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July 8, 2011 - Ron Hart
June 29, 2011 -
By Ron HartNew York lawmakers worked late into Friday night to OK gay marriage. Gays in the East Village disco-danced and sang into the wee hours of the morning - and then when they heard the news, they really got excited.
The vote was close: 29 voted nay and 33 voted "fabulous!" There had not been that much drama in the gay community since the Tony Awards. Soon gay weddings will be as common in New York as a Donald Trump nuptial.
The next day was the Gay Pride Parade (good luck finding a dog groomer), which followed the Puerto Rico Day Parade. Because of its high taxes, New York City has a parade-based economy.
Former New York Governor David Paterson got the gay ball rolling when he said he would support a bill to legalize same-sex marriage. Ex-Governor Eliot Spitzer and New York resident Bill Clinton came out in favor, as did liberal ex-Congressman Anthony Weiner. It had to be nice to have men who so value marriage on your side.
Drama unfolded as Republican fence-sitters on the issue, GOP Senators Greg Ball and Michael Long (their real, not porn, names), could not agree. Greg and Michael were able to work out their differences after spending an enchanting weekend antiquing on Cape Cod.
New Hampshire has already legalized gay marriage; its motto is now "Live Free or Bi." Maine has toyed with it, after years of having the state's top touched inappropriately by Canada. I am still not sure why Iowa legalized gay marriage; maybe just to create something to do in that state. My guess is that somehow ethanol subsidies were involved.
Now New York recognizes same-sex unions. And, if you walk around New York, you can too. It's a sport for my mom.
This vote upsets the religious right, but if recognizing same-sex marriages goes well, maybe someday a Baptist will be allowed to recognize another Baptist in a liquor store.
Even George Bush was willing to recognize civil unions - which, like marriages, are arrangements that focus on the pragmatic mutual business interests of both partners. New Yorkers saw how well this type of arrangement has worked for Bill and Hillary Clinton.
There is no residency requirement, so folks from out of state can get all gay-married in New York. Now wedding planners in Alabama can plan their own weddings in New York. And Alabama will miss out on the business the weddings would bring, because you know these guys will go all out.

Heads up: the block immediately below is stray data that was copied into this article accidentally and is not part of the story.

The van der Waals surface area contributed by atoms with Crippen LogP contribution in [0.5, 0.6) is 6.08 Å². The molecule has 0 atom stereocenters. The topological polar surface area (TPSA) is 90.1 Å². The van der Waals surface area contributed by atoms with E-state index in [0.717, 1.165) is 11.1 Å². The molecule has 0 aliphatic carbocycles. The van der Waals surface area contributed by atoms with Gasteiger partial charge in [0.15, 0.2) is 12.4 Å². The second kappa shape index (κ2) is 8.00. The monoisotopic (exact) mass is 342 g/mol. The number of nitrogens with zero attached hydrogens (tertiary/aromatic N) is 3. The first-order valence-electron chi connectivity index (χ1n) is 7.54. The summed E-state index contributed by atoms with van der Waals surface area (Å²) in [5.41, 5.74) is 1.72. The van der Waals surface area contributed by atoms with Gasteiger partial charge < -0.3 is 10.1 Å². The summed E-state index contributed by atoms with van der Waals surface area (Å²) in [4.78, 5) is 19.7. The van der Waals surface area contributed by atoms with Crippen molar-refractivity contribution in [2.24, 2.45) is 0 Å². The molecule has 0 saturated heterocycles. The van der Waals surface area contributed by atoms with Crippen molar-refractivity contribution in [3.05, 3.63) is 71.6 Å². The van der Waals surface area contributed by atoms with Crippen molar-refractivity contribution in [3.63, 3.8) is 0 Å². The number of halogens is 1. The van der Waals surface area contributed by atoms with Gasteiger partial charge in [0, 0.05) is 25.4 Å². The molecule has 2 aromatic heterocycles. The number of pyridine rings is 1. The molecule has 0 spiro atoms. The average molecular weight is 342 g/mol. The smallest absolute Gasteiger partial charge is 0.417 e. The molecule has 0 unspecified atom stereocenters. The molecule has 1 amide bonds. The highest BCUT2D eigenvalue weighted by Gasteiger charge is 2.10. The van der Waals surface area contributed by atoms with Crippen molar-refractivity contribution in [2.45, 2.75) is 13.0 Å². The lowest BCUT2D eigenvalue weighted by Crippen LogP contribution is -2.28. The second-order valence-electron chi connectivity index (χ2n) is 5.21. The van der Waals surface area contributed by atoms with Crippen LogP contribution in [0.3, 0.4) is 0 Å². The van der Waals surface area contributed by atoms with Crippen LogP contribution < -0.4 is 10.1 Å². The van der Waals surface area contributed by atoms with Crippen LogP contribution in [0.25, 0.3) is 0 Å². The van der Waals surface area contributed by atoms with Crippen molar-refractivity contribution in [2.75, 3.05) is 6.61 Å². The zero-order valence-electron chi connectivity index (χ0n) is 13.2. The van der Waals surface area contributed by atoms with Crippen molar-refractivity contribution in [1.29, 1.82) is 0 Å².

The details of gay marriage remain to be worked out. For example, when two men are driving, who says he is not lost and who insists they should ask for directions?
Personally, I do not care what gay people do as long as they do not try to do it to me. Mine is a live-and-let-live view, so long as you don't harm others.
It is funny to see some Republicans harp on the importance of states' rights and the Tenth Amendment, but then reverse themselves on gay marriage when states vote in the affirmative. The GOP is spending trillions trying to put Al Qaeda out of business; with the Defense of Marriage Act, they are now going after IKEA.
The supposedly "minimal government, minimal intrusion" right wing of the GOP believes that being gay is a choice, and therefore something to be regulated. What they need to understand is that their hypocritical view defies logic and science. You know what is really a choice? Voting Republican.
Obama stonewalled gays when he controlled the House and Senate. With an election looming, he has tapped his strategic Appletini reserve by bending on gay rights only at the state level. Nothing says "intellectual honesty" like a half-black product of the 60s saying this is a states' rights issue while healthcare is a federal imperative.
People are married in church and get their marriage licenses at courthouses - clearly the purview of religion or local governments, not the Feds. The federal government couldn't organize a rehearsal dinner.
To those who fret about this, let it go. We as a nation face much bigger issues than two consenting, adult women registering for wedding gifts at Home Depot and combining their ceramic cat collection. After Massachusetts legalized same-sex unions, the first lesbian marriage quickly ended in divorce, citing irreconcilable similarities.
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